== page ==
Springfield City Council Considers Selling, Taxing Recreational Marijuana
Springfield’s City Council Tuesday debated rules for the sale of recreational cannabis, but some residents want the city to ban sales altogether. Under the new state-wide recreational cannabis law, cities and villages can allow the retail sale of the drug. Several cities, like Naperville, have already opted out.
Council members heard from some Springfield residents who say cannabis could damage the city once it becomes legal to buy in January.
But Ward 10 Ald. Ralph Hanauer said even if the city decides to ban sales, people will still be able to use cannabis within the city. “I don’t like it, but I will say this, I would rather have it in a regulated state, where we do take advantage of the taxation on it, than let Jerome, Leland Grove or whoever take advantage of it.”
City leaders are considering an additional 3 percent sales tax on cannabis. The money would go toward police and firefighter pensions as well as economic development in certain parts of the city.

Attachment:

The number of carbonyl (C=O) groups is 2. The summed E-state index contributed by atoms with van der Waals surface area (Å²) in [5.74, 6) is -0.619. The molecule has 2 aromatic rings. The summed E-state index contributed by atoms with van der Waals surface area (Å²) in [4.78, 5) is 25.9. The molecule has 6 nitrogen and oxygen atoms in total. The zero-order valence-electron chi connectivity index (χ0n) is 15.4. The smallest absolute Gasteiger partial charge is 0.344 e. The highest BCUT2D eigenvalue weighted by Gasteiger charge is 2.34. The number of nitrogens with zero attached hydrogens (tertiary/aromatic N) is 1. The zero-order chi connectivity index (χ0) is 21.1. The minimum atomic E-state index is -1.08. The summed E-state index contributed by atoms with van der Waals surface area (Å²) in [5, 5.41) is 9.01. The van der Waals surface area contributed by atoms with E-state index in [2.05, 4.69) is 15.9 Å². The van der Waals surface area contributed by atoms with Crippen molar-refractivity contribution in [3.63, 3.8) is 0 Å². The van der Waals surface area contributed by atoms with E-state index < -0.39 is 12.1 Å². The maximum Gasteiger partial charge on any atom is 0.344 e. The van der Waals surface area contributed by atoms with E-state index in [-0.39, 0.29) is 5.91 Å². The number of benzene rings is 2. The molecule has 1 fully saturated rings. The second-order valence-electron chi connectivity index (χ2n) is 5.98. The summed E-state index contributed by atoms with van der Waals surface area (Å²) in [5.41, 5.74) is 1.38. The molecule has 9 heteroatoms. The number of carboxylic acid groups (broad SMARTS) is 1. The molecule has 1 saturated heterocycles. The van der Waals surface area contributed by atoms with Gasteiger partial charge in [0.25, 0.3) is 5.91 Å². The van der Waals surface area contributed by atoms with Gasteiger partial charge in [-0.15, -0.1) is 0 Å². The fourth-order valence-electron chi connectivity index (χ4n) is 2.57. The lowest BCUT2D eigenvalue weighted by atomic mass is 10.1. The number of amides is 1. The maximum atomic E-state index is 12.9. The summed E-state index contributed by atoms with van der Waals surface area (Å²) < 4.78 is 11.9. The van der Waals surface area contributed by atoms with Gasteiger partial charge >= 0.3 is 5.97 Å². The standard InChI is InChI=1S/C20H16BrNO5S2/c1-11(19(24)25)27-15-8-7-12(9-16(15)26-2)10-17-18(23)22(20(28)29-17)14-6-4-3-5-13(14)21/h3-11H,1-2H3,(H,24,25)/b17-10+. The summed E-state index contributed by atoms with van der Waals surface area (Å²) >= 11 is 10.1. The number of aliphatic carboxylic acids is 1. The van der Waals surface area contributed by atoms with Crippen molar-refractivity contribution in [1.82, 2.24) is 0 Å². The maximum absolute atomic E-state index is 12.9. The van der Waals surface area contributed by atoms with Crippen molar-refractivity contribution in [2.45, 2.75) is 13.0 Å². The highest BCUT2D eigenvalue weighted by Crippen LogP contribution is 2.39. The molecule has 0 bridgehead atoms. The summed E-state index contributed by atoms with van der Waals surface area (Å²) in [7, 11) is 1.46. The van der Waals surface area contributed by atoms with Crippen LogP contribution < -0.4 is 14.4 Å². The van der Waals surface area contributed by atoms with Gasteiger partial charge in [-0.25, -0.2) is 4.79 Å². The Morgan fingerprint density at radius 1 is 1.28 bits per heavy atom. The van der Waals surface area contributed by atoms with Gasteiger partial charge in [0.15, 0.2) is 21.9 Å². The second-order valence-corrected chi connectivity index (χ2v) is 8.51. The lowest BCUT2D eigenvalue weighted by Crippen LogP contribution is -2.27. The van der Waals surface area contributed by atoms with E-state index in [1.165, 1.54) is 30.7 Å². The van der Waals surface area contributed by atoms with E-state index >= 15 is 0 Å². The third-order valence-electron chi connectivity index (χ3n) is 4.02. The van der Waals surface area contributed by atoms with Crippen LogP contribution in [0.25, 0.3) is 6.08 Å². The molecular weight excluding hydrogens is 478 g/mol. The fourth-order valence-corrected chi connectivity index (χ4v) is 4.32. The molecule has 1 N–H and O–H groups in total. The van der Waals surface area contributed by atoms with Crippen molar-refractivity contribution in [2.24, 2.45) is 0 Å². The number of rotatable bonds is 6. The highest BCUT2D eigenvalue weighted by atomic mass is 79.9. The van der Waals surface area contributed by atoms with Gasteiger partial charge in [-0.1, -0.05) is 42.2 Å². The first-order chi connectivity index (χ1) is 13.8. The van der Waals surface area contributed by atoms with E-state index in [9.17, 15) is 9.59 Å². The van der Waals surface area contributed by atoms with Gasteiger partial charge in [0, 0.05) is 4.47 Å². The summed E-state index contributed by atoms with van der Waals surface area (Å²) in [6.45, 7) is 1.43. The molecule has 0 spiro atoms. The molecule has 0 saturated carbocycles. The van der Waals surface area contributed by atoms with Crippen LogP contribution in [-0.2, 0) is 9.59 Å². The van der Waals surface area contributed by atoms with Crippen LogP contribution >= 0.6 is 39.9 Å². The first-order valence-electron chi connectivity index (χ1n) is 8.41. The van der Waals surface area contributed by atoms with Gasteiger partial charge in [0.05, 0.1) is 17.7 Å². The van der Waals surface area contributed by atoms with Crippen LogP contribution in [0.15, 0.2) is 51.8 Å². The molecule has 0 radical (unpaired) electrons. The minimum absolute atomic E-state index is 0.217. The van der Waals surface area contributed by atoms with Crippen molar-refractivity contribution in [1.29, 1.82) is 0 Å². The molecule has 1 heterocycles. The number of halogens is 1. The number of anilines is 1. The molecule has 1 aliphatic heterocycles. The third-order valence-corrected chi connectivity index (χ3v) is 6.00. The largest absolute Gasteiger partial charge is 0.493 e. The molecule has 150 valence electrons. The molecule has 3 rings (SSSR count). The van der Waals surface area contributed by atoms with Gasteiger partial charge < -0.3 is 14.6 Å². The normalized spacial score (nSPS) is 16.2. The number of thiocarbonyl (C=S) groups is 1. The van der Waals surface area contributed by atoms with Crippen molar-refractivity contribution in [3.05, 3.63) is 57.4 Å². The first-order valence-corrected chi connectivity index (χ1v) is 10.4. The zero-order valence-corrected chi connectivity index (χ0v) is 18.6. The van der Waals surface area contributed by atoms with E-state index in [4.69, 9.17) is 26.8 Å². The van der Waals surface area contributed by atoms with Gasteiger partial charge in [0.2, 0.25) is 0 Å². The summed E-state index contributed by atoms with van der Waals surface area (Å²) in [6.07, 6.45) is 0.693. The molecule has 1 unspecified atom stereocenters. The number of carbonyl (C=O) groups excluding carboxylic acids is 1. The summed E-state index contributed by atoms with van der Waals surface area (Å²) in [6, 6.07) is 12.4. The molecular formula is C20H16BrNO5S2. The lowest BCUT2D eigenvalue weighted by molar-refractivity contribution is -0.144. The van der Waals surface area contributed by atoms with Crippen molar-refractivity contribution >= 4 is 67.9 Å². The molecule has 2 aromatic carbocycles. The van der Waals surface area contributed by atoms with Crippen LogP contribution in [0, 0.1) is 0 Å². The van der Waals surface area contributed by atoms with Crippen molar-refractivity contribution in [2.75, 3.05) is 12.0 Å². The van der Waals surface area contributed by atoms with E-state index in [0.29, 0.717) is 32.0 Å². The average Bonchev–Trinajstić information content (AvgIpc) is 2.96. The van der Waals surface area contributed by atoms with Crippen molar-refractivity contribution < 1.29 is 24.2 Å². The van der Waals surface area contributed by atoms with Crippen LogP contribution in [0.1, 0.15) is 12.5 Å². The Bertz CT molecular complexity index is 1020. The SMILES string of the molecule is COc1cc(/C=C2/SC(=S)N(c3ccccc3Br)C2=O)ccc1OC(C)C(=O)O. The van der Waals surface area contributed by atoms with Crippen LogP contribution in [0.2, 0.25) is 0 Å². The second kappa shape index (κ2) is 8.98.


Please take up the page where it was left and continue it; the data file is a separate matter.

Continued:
Another proposal would set tight restrictions on where dispensaries and cultivation sites can go. The resolution would attempt to match the guidelines used for medical marijuana shops. Some argue that those might be too strict.
“Recreational is different than medicinal program and we’re in a different place right now and I think we want to be treating this as more of a business opportunity,” said Ward 8 Ald. Erin Conley.
Council Members said they will continue to talk and amend the proposal to make sure it is fair to businesses and consumers. Current medical dispensaries get the first opportunity to apply for the recreational license.
Chris Stone, CEO of Ascend/HCI Alternatives in Springfield, said the company has already submitted an application. He said if the council decides to opt out of recreational sales, then he will be forced to look outside Springfield for that business.
Stone said he also thought the council’s zoning rules on recreational cannabis dispensaries could be restrictive to the business. But, he said, he agrees there should be some rules to how close a dispensary can be to parks, schools and churches.
The debate over dispensary locations is the first of a few steps. The zoning board must study the issue and hold a public hearing before the city council can finally vote to approve the changes. This could happen in November.
The sales tax has a simpler path - the council could vote on it next week.